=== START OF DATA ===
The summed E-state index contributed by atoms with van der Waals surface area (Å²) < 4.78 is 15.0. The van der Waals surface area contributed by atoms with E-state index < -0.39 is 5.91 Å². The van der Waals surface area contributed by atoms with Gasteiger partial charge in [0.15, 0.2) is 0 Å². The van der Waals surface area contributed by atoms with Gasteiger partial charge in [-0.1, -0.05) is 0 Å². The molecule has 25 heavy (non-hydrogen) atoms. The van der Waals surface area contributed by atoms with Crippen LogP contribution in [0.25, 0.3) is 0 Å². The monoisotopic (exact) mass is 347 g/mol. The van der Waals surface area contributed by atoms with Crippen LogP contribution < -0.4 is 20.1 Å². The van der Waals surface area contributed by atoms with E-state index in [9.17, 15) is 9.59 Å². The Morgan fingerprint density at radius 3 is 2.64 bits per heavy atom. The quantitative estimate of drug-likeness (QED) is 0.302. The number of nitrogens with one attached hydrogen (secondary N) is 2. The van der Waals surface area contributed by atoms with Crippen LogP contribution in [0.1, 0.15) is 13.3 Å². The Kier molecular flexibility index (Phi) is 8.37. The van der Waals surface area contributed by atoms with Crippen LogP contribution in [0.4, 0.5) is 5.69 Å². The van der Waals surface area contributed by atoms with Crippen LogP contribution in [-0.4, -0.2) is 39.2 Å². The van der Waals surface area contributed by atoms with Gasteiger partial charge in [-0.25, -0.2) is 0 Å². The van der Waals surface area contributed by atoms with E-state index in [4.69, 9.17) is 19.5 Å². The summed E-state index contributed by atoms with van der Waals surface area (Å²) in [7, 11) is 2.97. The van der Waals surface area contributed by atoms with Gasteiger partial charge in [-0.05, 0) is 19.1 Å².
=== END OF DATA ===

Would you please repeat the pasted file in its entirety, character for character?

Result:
The summed E-state index contributed by atoms with van der Waals surface area (Å²) < 4.78 is 15.0. The van der Waals surface area contributed by atoms with E-state index < -0.39 is 5.91 Å². The van der Waals surface area contributed by atoms with Gasteiger partial charge in [0.15, 0.2) is 0 Å². The van der Waals surface area contributed by atoms with Gasteiger partial charge in [-0.1, -0.05) is 0 Å². The molecule has 25 heavy (non-hydrogen) atoms. The van der Waals surface area contributed by atoms with Crippen LogP contribution in [0.25, 0.3) is 0 Å². The monoisotopic (exact) mass is 347 g/mol. The van der Waals surface area contributed by atoms with Crippen LogP contribution < -0.4 is 20.1 Å². The van der Waals surface area contributed by atoms with E-state index in [9.17, 15) is 9.59 Å². The Morgan fingerprint density at radius 3 is 2.64 bits per heavy atom. The quantitative estimate of drug-likeness (QED) is 0.302. The number of nitrogens with one attached hydrogen (secondary N) is 2. The van der Waals surface area contributed by atoms with Crippen LogP contribution in [0.1, 0.15) is 13.3 Å². The Kier molecular flexibility index (Phi) is 8.37. The van der Waals surface area contributed by atoms with Crippen LogP contribution in [0.4, 0.5) is 5.69 Å². The van der Waals surface area contributed by atoms with Crippen LogP contribution in [-0.4, -0.2) is 39.2 Å². The van der Waals surface area contributed by atoms with Gasteiger partial charge in [-0.25, -0.2) is 0 Å². The van der Waals surface area contributed by atoms with E-state index in [4.69, 9.17) is 19.5 Å². The summed E-state index contributed by atoms with van der Waals surface area (Å²) in [7, 11) is 2.97. The van der Waals surface area contributed by atoms with Gasteiger partial charge in [-0.05, 0) is 19.1 Å².